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Today’s oil drilling fuels tomorrow’s political and economic problems

As Obama opens the Arctic for oil drilling, is he also making it harder for America to wean itself from its dependence on fossil fuels?

Michael Lazarus, Peter Erickson / Published on 28 September 2015
Oil exploration vessel
The Polar Pioneer, used by Shell to explore for oil in the Arctic. Photo: sunrisesoup / Flickr.

Earlier this month, the fossil fuel economy was confronted with two stark reality checks. The first, a scientific study on the effects of fuel combustion, showed that if we burned all the fossil fuels in the world, roughly 10 trillion tons of carbon would be released, causing global temperatures to soar. The Antarctic ice sheet would melt, the study reported, releasing enough water to raise global sea levels by 58 meters. The effects would be felt for millennia.

The same day that the fossil fuel study came out, Goldman Sachs warned that the oil market is “even more oversupplied than we had expected”, and that the oil surplus is likely to continue in 2016.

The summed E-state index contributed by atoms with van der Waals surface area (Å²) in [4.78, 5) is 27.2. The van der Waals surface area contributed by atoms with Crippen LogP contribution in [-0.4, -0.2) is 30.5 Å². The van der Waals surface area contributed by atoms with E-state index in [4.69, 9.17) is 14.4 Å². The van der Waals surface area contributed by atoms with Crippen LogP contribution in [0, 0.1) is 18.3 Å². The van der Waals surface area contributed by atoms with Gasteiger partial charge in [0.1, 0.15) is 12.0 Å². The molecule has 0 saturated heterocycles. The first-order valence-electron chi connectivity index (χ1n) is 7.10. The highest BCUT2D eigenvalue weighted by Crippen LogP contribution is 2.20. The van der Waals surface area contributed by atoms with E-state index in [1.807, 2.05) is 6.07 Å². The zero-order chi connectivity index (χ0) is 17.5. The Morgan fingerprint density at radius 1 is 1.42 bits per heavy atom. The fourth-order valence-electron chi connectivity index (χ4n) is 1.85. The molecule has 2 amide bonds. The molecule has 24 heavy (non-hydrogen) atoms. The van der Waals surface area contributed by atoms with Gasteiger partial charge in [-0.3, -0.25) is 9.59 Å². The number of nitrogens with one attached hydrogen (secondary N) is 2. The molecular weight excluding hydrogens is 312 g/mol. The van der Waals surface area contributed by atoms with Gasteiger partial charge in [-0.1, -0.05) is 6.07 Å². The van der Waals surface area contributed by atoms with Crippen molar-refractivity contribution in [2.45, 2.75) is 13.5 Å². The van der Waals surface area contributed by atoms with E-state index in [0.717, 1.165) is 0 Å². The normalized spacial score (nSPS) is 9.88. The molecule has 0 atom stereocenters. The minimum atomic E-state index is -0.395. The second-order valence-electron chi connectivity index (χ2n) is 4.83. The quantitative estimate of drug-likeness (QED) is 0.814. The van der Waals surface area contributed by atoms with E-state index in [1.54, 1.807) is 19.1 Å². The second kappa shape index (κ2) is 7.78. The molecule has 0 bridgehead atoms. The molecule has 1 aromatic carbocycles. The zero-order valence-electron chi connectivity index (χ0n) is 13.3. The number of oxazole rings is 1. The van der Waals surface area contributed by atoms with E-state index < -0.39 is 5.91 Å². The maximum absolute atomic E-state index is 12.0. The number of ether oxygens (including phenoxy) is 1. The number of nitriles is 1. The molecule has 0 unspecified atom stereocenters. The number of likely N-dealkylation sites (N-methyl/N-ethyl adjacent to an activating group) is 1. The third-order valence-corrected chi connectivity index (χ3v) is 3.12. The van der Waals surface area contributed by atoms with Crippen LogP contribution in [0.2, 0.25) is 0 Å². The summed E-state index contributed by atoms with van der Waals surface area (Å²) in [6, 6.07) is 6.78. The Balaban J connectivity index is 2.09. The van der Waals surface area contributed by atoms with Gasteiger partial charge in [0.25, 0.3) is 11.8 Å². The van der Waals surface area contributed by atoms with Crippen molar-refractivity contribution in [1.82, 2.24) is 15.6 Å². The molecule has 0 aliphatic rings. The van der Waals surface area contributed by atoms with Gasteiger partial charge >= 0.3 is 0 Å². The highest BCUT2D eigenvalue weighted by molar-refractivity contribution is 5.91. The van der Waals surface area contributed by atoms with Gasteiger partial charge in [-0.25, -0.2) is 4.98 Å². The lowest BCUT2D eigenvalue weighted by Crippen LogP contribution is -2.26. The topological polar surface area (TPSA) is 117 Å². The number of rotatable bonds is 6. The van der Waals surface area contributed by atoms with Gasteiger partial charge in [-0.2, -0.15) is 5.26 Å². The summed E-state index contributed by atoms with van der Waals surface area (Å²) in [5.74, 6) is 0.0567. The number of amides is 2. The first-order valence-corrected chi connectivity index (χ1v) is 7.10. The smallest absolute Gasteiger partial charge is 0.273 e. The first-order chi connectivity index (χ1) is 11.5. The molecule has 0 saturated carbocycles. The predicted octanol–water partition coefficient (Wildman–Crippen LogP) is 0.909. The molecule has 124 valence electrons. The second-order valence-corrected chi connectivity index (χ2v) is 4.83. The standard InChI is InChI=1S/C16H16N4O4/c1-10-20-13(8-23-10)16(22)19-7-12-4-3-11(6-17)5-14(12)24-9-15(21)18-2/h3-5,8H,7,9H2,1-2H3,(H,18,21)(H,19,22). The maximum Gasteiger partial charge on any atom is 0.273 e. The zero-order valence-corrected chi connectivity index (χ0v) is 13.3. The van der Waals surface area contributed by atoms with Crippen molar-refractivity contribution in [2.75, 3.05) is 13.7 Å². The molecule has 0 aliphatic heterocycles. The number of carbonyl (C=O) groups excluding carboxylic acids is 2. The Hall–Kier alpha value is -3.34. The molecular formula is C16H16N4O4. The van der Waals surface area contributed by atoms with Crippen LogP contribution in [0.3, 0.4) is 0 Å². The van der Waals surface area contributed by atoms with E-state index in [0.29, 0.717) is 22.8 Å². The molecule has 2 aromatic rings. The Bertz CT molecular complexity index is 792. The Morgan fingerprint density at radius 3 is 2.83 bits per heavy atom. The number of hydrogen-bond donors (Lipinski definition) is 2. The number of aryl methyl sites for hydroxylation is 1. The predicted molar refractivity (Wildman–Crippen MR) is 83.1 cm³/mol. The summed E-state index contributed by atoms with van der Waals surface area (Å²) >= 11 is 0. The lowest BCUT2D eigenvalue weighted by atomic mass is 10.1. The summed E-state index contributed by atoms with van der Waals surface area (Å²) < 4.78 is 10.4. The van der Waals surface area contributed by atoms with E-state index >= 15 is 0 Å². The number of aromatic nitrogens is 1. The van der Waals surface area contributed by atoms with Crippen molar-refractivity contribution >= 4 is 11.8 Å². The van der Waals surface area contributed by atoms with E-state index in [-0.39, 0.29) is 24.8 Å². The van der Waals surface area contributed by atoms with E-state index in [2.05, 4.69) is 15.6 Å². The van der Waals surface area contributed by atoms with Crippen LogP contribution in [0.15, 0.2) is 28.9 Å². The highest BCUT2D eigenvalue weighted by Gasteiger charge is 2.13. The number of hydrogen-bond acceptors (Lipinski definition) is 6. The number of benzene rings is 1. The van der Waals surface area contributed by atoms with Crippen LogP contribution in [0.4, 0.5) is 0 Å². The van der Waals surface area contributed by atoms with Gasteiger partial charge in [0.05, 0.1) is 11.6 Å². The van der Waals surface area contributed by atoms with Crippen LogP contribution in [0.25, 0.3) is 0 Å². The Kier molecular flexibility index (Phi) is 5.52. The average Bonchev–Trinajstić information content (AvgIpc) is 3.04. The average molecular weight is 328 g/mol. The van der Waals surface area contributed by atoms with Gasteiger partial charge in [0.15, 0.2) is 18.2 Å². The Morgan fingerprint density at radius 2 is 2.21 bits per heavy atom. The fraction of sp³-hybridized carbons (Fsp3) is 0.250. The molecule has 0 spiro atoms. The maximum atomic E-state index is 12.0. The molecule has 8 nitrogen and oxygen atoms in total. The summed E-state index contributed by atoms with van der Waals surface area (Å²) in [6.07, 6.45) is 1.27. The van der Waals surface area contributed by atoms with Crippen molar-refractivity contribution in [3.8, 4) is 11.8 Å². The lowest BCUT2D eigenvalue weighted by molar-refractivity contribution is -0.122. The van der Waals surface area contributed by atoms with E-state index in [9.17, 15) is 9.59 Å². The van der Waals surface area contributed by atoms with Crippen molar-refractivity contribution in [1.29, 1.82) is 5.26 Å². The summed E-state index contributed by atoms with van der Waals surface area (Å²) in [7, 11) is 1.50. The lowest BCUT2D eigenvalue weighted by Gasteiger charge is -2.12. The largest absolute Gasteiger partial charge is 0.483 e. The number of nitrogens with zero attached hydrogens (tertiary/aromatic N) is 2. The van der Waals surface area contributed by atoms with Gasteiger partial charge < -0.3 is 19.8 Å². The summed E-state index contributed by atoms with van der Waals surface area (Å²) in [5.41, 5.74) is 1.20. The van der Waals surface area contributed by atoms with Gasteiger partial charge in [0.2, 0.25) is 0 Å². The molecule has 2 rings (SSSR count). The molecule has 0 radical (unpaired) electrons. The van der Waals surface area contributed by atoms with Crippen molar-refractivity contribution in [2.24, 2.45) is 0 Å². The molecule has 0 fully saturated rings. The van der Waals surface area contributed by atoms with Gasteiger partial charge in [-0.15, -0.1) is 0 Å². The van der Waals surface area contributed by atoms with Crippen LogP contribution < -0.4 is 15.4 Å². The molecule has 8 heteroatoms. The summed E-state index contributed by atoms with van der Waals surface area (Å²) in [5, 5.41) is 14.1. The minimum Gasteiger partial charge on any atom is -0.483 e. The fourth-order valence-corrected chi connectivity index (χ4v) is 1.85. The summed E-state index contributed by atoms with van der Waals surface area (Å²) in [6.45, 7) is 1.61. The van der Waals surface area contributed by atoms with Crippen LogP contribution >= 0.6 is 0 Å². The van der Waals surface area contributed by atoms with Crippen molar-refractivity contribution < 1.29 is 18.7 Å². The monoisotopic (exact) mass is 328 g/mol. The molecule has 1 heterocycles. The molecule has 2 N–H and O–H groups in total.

These two stories broke just days after the Obama administration gave Royal Dutch Shell final approval to drill for oil in the Arctic – a move for which the president faced charges of hypocrisy when, shortly afterward, he visited Alaska to raise awareness of climate change. Obama has justified his decision as a strategy to help reduce the US reliance on oil imports. The US economy still runs on oil and gas, he pointed out, adding that, “as long as that’s the case, I believe we should rely more on domestic production than on foreign imports”.

In an unexpected reversal on Monday, Royal Dutch Shell voluntarily ended almost a decade of exploration in the Alaskan Arctic, saying the amount of fossil fuels found were not worth the cost.

Source: The Guardian Sustainable Business blog, UK

Written by

Michael Lazarus
Michael Lazarus

Center Director


Peter Erickson

SEI Affiliated Researcher


Topics and subtopics
Climate : Mitigation, Fossil fuels / Energy : Fossil fuels
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